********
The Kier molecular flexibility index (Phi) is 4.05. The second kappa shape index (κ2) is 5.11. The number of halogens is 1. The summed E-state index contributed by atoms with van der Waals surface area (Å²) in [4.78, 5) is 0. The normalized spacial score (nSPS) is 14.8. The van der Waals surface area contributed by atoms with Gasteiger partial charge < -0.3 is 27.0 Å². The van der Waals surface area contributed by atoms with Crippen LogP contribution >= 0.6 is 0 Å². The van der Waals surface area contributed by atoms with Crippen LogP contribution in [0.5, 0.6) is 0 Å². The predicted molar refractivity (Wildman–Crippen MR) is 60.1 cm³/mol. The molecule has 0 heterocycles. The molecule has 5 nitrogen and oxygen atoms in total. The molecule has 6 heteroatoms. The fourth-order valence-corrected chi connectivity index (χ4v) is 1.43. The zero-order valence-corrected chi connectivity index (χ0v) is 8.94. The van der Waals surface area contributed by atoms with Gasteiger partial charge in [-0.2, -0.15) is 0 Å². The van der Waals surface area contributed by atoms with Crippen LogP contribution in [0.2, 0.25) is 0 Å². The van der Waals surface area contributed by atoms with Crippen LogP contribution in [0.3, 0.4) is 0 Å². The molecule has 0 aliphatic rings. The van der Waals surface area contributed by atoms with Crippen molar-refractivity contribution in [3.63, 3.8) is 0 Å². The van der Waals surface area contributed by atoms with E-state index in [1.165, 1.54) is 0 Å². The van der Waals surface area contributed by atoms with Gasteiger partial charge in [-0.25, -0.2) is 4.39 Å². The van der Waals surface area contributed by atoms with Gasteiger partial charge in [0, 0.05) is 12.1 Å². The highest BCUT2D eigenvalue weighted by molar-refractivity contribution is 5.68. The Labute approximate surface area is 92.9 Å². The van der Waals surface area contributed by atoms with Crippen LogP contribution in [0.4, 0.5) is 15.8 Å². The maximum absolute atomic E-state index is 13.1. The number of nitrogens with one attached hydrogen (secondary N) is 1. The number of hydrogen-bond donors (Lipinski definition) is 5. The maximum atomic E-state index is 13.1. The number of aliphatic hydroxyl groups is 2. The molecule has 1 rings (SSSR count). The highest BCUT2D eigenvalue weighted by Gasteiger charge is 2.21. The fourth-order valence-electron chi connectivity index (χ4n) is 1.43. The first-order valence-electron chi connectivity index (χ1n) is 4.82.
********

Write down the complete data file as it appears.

The Kier molecular flexibility index (Phi) is 4.05. The second kappa shape index (κ2) is 5.11. The number of halogens is 1. The summed E-state index contributed by atoms with van der Waals surface area (Å²) in [4.78, 5) is 0. The normalized spacial score (nSPS) is 14.8. The van der Waals surface area contributed by atoms with Gasteiger partial charge < -0.3 is 27.0 Å². The van der Waals surface area contributed by atoms with Crippen LogP contribution >= 0.6 is 0 Å². The van der Waals surface area contributed by atoms with Crippen LogP contribution in [0.5, 0.6) is 0 Å². The predicted molar refractivity (Wildman–Crippen MR) is 60.1 cm³/mol. The molecule has 0 heterocycles. The molecule has 5 nitrogen and oxygen atoms in total. The molecule has 6 heteroatoms. The fourth-order valence-corrected chi connectivity index (χ4v) is 1.43. The zero-order valence-corrected chi connectivity index (χ0v) is 8.94. The van der Waals surface area contributed by atoms with Gasteiger partial charge in [-0.2, -0.15) is 0 Å². The van der Waals surface area contributed by atoms with Crippen LogP contribution in [0.2, 0.25) is 0 Å². The van der Waals surface area contributed by atoms with Crippen LogP contribution in [0.3, 0.4) is 0 Å². The molecule has 0 aliphatic rings. The van der Waals surface area contributed by atoms with Crippen molar-refractivity contribution in [3.63, 3.8) is 0 Å². The van der Waals surface area contributed by atoms with E-state index in [1.165, 1.54) is 0 Å². The van der Waals surface area contributed by atoms with Gasteiger partial charge in [-0.25, -0.2) is 4.39 Å². The van der Waals surface area contributed by atoms with Gasteiger partial charge in [0, 0.05) is 12.1 Å². The highest BCUT2D eigenvalue weighted by molar-refractivity contribution is 5.68. The Labute approximate surface area is 92.9 Å². The van der Waals surface area contributed by atoms with Crippen LogP contribution in [0.4, 0.5) is 15.8 Å². The maximum absolute atomic E-state index is 13.1. The number of nitrogens with one attached hydrogen (secondary N) is 1. The number of hydrogen-bond donors (Lipinski definition) is 5. The maximum atomic E-state index is 13.1. The number of aliphatic hydroxyl groups is 2. The molecule has 1 rings (SSSR count). The highest BCUT2D eigenvalue weighted by Gasteiger charge is 2.21. The fourth-order valence-electron chi connectivity index (χ4n) is 1.43. The first-order valence-electron chi connectivity index (χ1n) is 4.82.